United States Fire Ins. Co. v. Equitas Ins. Ltd., No. 18-cv-1205-LM, 2019 U.S. Dist. LEXIS 183909 (D. N.H. Oct. 24, 2019). 

From 1972 to 1985, the cedents issued umbrella liability policies to a Pennsylvania corporation that manufactured and sold respiration protection and asbestos-containing personal protective products. In that same period, the cedents entered into reinsurance contracts reinsuring the umbrella liability policies.

n the 1990s, the policyholder sought coverage under the umbrella liability policies for hundreds of personal injury claims related to exposure to asbestos, coal, and silica dust. Ultimately, claimants secured payment from the cedents in the form of a 2016 jury verdict, a set of payments in 2017, and a confidential settlement in 2018. The cedents sought recoveries from the reinsurers because of the claim and settlement payments. Several reinsurers denied coverage. The cedents sued, alleging breach of the reinsurance contracts and seeking a declaratory judgment of the parties’ rights and obligations under the contracts.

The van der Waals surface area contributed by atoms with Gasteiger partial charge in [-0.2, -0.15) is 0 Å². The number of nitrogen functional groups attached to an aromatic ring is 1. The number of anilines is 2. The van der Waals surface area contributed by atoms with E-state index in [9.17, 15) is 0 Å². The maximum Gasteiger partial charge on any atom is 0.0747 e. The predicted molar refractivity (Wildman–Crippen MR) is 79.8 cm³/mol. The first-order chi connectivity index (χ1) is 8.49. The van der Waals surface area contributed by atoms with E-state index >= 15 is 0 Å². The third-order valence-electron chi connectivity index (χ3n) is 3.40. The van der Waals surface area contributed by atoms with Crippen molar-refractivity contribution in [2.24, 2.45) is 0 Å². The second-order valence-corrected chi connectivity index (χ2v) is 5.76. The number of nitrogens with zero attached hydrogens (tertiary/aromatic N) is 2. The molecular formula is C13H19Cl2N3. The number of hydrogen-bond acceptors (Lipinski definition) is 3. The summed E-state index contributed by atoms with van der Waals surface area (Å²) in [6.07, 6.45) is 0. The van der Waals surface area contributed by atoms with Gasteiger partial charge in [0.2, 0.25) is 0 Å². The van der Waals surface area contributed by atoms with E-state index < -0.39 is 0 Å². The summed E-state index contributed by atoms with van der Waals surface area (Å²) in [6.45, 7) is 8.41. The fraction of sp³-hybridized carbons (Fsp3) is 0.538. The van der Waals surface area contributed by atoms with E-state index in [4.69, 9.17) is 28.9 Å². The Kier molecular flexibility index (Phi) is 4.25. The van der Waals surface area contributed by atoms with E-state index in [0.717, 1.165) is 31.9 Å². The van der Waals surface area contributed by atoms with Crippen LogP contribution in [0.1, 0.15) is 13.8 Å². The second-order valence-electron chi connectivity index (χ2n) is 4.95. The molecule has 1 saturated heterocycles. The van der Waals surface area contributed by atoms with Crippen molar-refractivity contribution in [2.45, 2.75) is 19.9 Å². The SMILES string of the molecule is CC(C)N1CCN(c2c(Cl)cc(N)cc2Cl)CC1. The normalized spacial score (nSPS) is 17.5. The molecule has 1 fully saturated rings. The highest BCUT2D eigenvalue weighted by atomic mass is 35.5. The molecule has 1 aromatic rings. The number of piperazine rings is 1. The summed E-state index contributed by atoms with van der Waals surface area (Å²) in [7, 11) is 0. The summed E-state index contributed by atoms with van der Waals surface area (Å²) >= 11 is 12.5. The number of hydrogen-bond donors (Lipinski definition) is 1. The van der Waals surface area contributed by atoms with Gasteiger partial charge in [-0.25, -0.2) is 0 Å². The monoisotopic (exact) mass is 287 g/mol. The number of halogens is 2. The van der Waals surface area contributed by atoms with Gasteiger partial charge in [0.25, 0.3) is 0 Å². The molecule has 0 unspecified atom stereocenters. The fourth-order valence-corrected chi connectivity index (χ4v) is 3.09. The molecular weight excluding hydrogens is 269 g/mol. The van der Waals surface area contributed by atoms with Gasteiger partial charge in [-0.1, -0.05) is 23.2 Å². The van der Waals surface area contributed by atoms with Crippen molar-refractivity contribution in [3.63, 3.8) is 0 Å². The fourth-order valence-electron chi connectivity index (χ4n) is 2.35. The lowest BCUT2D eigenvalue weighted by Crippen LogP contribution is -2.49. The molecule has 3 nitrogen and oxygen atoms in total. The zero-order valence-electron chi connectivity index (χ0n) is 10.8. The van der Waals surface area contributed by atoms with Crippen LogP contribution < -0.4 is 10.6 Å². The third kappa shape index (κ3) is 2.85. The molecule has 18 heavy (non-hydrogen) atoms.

On the same day that the cedents sued the reinsurers in New Hampshire federal court, certain underwriters and reinsurers sued the cedents in New Jersey state court, seeking to recoup payments made under the reinsurance contracts and a declaratory judgment of the parties’ rights and obligations. The New Jersey case was filed less than an hour before the New Hampshire case. The reinsurers moved to dismiss or stay the New Hampshire case in deference to the New Jersey case. The New Hampshire federal court granted the reinsurerdefendants’ motion to dismiss the case. The court cited the prior pending-action doctrine in deciding that the New Jersey action – while brought in a different posture – dealt with the same parties and issues presented in New Hampshire. Because the controlling issues in the New Hampshire case will be determined in the New Jersey action, dismissal based on the prior-pending action doctrine was appropriate.